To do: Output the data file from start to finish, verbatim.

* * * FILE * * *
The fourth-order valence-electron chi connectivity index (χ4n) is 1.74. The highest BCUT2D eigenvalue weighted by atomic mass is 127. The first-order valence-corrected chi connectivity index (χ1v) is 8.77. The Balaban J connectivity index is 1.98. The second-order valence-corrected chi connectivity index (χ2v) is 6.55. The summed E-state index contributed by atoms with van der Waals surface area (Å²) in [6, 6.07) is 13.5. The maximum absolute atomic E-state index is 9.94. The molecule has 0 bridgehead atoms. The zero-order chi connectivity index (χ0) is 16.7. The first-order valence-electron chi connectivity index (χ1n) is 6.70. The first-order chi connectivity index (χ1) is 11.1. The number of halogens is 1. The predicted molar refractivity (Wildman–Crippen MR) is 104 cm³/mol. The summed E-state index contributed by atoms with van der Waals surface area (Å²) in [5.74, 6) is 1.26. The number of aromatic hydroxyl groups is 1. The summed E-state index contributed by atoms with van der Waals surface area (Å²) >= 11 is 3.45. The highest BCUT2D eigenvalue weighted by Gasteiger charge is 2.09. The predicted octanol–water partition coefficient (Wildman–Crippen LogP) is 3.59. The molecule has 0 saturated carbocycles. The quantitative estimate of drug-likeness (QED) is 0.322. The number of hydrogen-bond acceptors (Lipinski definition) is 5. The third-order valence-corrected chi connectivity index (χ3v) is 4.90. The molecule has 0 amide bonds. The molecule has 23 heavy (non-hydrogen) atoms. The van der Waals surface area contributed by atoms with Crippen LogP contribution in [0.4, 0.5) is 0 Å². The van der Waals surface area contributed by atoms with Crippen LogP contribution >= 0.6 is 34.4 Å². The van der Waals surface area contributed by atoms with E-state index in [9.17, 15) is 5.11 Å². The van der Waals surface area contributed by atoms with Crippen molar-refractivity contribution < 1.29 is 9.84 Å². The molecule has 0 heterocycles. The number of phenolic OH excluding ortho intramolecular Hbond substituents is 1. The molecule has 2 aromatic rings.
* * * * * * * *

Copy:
The fourth-order valence-electron chi connectivity index (χ4n) is 1.74. The highest BCUT2D eigenvalue weighted by atomic mass is 127. The first-order valence-corrected chi connectivity index (χ1v) is 8.77. The Balaban J connectivity index is 1.98. The second-order valence-corrected chi connectivity index (χ2v) is 6.55. The summed E-state index contributed by atoms with van der Waals surface area (Å²) in [6, 6.07) is 13.5. The maximum absolute atomic E-state index is 9.94. The molecule has 0 bridgehead atoms. The zero-order chi connectivity index (χ0) is 16.7. The first-order valence-electron chi connectivity index (χ1n) is 6.70. The first-order chi connectivity index (χ1) is 11.1. The number of halogens is 1. The predicted molar refractivity (Wildman–Crippen MR) is 104 cm³/mol. The summed E-state index contributed by atoms with van der Waals surface area (Å²) in [5.74, 6) is 1.26. The number of aromatic hydroxyl groups is 1. The summed E-state index contributed by atoms with van der Waals surface area (Å²) >= 11 is 3.45. The highest BCUT2D eigenvalue weighted by Gasteiger charge is 2.09. The predicted octanol–water partition coefficient (Wildman–Crippen LogP) is 3.59. The molecule has 0 saturated carbocycles. The quantitative estimate of drug-likeness (QED) is 0.322. The number of hydrogen-bond acceptors (Lipinski definition) is 5. The third-order valence-corrected chi connectivity index (χ3v) is 4.90. The molecule has 0 amide bonds. The molecule has 23 heavy (non-hydrogen) atoms. The van der Waals surface area contributed by atoms with Crippen LogP contribution in [0.4, 0.5) is 0 Å². The van der Waals surface area contributed by atoms with Crippen LogP contribution >= 0.6 is 34.4 Å². The van der Waals surface area contributed by atoms with E-state index in [9.17, 15) is 5.11 Å². The van der Waals surface area contributed by atoms with Crippen molar-refractivity contribution < 1.29 is 9.84 Å². The molecule has 0 heterocycles. The number of phenolic OH excluding ortho intramolecular Hbond substituents is 1. The molecule has 2 aromatic rings.